Reviewing restaurants is not like reviewing film or theater — and I've done all three.
There aren't many variables in watching a movie. The movie that you sit through on Saturday will be exactly the same film, frame by frame, when you go watch it again on Sunday. Theater is slightly different. The actors depend on each other's energy and spontaneity, as well as that of their live audience, to galvanize their performances. But pros don't typically show us wild swings in mood from night to night.
A restaurant, on the other hand, can feel utterly different from night to night, or even from hour to hour. Behind the scenes are numerous variations in market availability, recipe tinkering and staffing. And out front, another complex set of variables: the patrons. A couple sitting at one table can have a dramatically different dining experience from that of a couple sitting just a few inches away, sometimes because they've brought their own dining baggage to the table.
That's why so many Americans value the consistency and stability of corporate chain restaurants. Say what you want about Applebee's, where the food and service are purposely dull; everybody who goes there can at least depend on a comfortably predictable experience.
Of course, a dining room can suffer from too much personality. Overland Park's four-month-old Sawasdee Thai Cuisine, for instance, presents an excess of visual style that's impossible to ignore. Its soothing, kaffir-lime-colored walls and sleek blond-wood platforms (as hard as church pews and not the most comfortable way to sit for any length of time) make for an immediately striking interior.
That design is one reason that I loved Sawasdee on my first visit. I was dining alone and didn't sample the menu very deeply. But this isn't Applebee's. Different days brought different results, and I was less impressed by two follow-up meals, which revealed food not nearly as lively, spicy or bold as the space in which it's served.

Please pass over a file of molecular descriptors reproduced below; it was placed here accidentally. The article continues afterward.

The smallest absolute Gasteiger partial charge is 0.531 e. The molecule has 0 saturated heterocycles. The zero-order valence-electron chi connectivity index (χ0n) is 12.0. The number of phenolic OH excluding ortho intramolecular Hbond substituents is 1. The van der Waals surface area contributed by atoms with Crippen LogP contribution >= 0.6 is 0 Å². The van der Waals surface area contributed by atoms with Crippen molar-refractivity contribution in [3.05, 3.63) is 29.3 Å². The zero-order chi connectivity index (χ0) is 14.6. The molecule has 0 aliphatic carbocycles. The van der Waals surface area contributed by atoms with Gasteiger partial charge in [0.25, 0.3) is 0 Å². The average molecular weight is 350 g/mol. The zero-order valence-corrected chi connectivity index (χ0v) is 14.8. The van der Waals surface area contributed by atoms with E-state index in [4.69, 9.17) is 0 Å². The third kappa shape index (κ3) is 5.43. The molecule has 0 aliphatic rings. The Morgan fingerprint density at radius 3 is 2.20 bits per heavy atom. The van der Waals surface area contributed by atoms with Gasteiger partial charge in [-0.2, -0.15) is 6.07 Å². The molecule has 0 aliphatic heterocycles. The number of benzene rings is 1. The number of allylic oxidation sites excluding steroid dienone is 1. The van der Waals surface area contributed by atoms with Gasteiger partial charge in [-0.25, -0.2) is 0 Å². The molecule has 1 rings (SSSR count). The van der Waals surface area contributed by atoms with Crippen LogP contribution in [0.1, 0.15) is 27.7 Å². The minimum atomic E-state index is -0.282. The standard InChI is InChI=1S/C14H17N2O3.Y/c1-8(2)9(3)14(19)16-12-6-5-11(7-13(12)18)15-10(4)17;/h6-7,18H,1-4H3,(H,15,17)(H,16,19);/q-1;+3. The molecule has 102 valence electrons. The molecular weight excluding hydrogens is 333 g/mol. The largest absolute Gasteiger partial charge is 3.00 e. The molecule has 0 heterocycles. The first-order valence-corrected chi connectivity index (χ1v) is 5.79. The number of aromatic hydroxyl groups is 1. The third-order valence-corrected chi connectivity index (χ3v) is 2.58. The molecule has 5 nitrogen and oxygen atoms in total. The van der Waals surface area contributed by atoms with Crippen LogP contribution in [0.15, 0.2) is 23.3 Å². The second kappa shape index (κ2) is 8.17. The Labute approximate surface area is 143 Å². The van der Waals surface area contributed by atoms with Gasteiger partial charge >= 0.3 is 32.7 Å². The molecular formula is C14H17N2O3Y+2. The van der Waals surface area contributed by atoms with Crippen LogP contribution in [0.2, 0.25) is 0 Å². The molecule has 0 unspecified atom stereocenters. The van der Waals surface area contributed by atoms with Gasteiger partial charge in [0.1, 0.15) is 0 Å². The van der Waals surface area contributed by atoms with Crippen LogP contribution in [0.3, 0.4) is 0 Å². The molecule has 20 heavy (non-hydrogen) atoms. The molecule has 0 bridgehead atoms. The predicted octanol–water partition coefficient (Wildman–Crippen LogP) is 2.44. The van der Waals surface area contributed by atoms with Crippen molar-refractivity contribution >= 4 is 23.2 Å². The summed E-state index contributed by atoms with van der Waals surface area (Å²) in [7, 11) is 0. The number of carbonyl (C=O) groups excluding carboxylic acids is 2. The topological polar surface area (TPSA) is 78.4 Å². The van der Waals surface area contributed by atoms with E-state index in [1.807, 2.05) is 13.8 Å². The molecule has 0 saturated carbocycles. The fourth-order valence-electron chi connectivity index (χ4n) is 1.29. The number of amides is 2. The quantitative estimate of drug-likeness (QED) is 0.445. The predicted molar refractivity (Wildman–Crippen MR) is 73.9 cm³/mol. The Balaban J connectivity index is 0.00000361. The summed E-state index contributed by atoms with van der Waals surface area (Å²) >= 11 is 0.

Not everything on the menu here is bland, mind you. But other suburban Thai restaurants not far from here offer a broader, more potent flavor palette, rather than more colorful walls.
Sawasdee (the word, pronounced saw-wat-dee, derives from a Sanskrit term meaning well-being and is used as an affectionate form of hello or farewell) is the creation of Salisa "Ann" Chatani. She's the charming restaurateur who operated the Thai House at 9938 Holmes in south Kansas City for seven years, before selling it a few years ago. It was never in the league of the Thai Place, Hot Basil or Sweet Siam, but the food was fresh and the service attentive.
Chatani's latest venue shows potential, but she needs to seriously up the kitchen's game. Familiar dishes that are loaded with flavor in competing restaurants fall disappointingly flat at Sawasdee. The mint beef salad goes without mint flavor — or any other discernible taste of the "fresh herbs" that the menu promises. The marinated and grilled skewers of Tiger Cry beef I ordered came to me lukewarm, and I found the grilled chicken on satay skewers to be tough as a crow.
Sawasdee's pad Thai — the noodle dish that's typically a bellwether for most Siamese restaurants — was gummy and jarringly sweet when I sampled it.
I preferred the basil chicken wings, shellacked in a pretty mahogany glaze — one that was sadly light on basil. The fried tofu I tried was better: light and fluffy under an evanescent, crispy exterior. And the spring rolls I ordered were so tightly packed with chopped fresh greens, I worried that biting into one might create an explosion of garden-fresh green confetti. (No such luck.)
Among the seven house specialties, one dish was sublime: a spectacularly tasty crispy duck slathered in a piquant sweet-spicy sauce. Order it rather than the catfish, which had been overcooked to the consistency of ancient papyrus the night I tried it.
That's not the only thing this kitchen prepares to the point of exhaustion. A couple of the chicken dishes I sampled were stringy and dry, and an unusual Chiang Mai-style curry — called "Jungle Curry" here, though it's made without the coconut milk that imparts a silky sweetness to the other curry dishes on Chatani's menu — also came out not exotic but overdone.
During one of my later, non-solo meals at Sawasdee, my two dining companions expressed their lack of enthusiasm for the food. (Books, plays, pad Thai — everyone's a critic.) Turns out, we were all sharing a pretty uniform experience after all. If Chatani can find a way to flavor Sawasdee's dishes as singularly as she has styled its space, this restaurant might still become the right kind of inconsistent.